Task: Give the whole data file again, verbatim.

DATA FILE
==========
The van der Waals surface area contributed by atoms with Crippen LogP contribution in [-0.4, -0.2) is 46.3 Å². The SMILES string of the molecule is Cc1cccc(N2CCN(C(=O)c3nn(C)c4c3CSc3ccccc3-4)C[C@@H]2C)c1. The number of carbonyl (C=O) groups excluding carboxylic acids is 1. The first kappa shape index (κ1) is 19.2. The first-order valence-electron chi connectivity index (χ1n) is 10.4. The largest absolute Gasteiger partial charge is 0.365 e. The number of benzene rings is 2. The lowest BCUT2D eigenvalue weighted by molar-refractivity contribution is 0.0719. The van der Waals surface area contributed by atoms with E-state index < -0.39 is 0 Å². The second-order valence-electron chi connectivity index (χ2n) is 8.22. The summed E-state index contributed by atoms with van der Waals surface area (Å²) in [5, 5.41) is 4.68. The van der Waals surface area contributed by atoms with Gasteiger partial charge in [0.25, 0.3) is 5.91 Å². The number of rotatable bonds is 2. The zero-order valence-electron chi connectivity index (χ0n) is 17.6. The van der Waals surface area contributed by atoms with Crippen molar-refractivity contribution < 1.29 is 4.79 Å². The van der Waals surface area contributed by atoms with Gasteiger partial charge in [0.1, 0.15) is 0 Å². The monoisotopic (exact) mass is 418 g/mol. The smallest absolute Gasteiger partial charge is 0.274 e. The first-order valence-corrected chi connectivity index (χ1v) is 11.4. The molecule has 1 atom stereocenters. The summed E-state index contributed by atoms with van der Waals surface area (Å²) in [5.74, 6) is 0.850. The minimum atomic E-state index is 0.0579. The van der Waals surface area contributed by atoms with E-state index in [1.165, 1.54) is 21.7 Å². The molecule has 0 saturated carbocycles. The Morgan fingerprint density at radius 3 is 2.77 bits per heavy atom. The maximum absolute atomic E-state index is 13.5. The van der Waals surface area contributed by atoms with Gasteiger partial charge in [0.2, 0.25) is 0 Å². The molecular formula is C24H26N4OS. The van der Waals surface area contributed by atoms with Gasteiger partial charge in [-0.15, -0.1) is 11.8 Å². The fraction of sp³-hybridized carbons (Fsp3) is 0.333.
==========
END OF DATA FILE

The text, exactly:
The van der Waals surface area contributed by atoms with Crippen LogP contribution in [-0.4, -0.2) is 46.3 Å². The SMILES string of the molecule is Cc1cccc(N2CCN(C(=O)c3nn(C)c4c3CSc3ccccc3-4)C[C@@H]2C)c1. The number of carbonyl (C=O) groups excluding carboxylic acids is 1. The first kappa shape index (κ1) is 19.2. The first-order valence-electron chi connectivity index (χ1n) is 10.4. The largest absolute Gasteiger partial charge is 0.365 e. The number of benzene rings is 2. The lowest BCUT2D eigenvalue weighted by molar-refractivity contribution is 0.0719. The van der Waals surface area contributed by atoms with E-state index < -0.39 is 0 Å². The second-order valence-electron chi connectivity index (χ2n) is 8.22. The summed E-state index contributed by atoms with van der Waals surface area (Å²) in [5, 5.41) is 4.68. The van der Waals surface area contributed by atoms with Gasteiger partial charge in [0.25, 0.3) is 5.91 Å². The number of rotatable bonds is 2. The zero-order valence-electron chi connectivity index (χ0n) is 17.6. The van der Waals surface area contributed by atoms with Crippen molar-refractivity contribution < 1.29 is 4.79 Å². The van der Waals surface area contributed by atoms with Gasteiger partial charge in [0.1, 0.15) is 0 Å². The monoisotopic (exact) mass is 418 g/mol. The smallest absolute Gasteiger partial charge is 0.274 e. The first-order valence-corrected chi connectivity index (χ1v) is 11.4. The molecule has 1 atom stereocenters. The summed E-state index contributed by atoms with van der Waals surface area (Å²) in [5.74, 6) is 0.850. The minimum atomic E-state index is 0.0579. The van der Waals surface area contributed by atoms with E-state index in [1.165, 1.54) is 21.7 Å². The molecule has 0 saturated carbocycles. The Morgan fingerprint density at radius 3 is 2.77 bits per heavy atom. The maximum absolute atomic E-state index is 13.5. The van der Waals surface area contributed by atoms with Gasteiger partial charge in [0.2, 0.25) is 0 Å². The molecular formula is C24H26N4OS. The van der Waals surface area contributed by atoms with Gasteiger partial charge in [-0.15, -0.1) is 11.8 Å². The fraction of sp³-hybridized carbons (Fsp3) is 0.333.